December 30, 2013

30th Anniversary of the DCCT

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anniversaryAfter 30 years, we’ve learned so much from the Diabetes Control and Complications Trial. Best of all, the epidemiology of the study is the gift that keeps giving, according to Diabetes Care.

The Diabetes Control and Complications Trial (DCCT) was a major clinical study conducted from 1983 to 1993. The study showed that keeping blood glucose levels as close to normal as possible slows the onset and progression of the eye, kidney, and nerve damage caused by diabetes.

The DCCT involved 1,441 volunteers, ages 13 to 39, with T1D. Participants had T1D for at least 1 year but no longer than 15 years. They also were required to have no, or only early signs of diabetic eye disease.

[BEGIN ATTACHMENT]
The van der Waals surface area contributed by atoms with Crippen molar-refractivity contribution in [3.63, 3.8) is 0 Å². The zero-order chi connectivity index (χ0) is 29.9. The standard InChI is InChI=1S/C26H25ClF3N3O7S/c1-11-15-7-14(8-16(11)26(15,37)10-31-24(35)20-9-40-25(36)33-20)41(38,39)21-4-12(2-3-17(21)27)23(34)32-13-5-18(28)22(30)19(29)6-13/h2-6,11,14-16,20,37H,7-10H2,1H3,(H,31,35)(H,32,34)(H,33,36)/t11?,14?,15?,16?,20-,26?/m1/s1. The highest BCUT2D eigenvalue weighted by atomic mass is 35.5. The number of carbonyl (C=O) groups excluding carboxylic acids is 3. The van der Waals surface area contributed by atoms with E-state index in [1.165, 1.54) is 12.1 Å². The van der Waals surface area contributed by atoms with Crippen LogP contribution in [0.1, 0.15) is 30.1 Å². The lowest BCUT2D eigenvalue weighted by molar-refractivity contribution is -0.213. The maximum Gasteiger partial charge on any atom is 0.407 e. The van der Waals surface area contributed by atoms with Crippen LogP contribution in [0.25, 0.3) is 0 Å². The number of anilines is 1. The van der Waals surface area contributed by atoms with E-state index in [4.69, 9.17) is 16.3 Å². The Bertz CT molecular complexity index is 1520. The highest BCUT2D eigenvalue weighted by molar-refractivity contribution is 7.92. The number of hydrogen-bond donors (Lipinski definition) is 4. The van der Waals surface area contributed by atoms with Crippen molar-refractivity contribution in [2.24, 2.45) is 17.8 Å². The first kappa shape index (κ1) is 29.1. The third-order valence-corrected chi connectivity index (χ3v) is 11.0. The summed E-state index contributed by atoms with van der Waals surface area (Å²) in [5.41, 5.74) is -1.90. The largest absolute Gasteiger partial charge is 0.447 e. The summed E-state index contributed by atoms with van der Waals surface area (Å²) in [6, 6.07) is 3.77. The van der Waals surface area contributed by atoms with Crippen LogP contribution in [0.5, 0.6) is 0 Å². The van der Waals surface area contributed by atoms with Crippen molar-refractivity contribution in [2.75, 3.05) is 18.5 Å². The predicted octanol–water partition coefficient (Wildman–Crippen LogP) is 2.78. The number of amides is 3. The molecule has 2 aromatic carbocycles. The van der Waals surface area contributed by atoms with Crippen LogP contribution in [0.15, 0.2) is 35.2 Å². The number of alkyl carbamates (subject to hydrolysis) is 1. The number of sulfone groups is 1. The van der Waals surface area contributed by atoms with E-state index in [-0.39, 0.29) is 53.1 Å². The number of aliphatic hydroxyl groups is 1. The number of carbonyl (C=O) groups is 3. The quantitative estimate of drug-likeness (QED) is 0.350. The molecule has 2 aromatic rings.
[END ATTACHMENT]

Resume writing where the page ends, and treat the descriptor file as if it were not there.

The study compared the effects of standard control of blood glucose versus intensive control on the diabetes complications. Intensive control meant keeping A1C levels as close as possible to the normal value of 6% or less. The A1C blood test reflects a person’s average blood glucose over the last 2 to 3 months. Volunteers were randomly assigned to each treatment group.

In the last 30 years, the DCCT remains one of the most highly cited diabetes research trials and one that has truly altered the course of diabetes management forever. The DCCT study and the collaboration of doctors and patients working together initiated a positive impact on the world’s population affected by T1D.

We are reminded, ever day, as people are diagnosed with T1D that good diabetes science, a good diabetes care team, and good devices, treatments, and research are the best gifts for good diabetes health.

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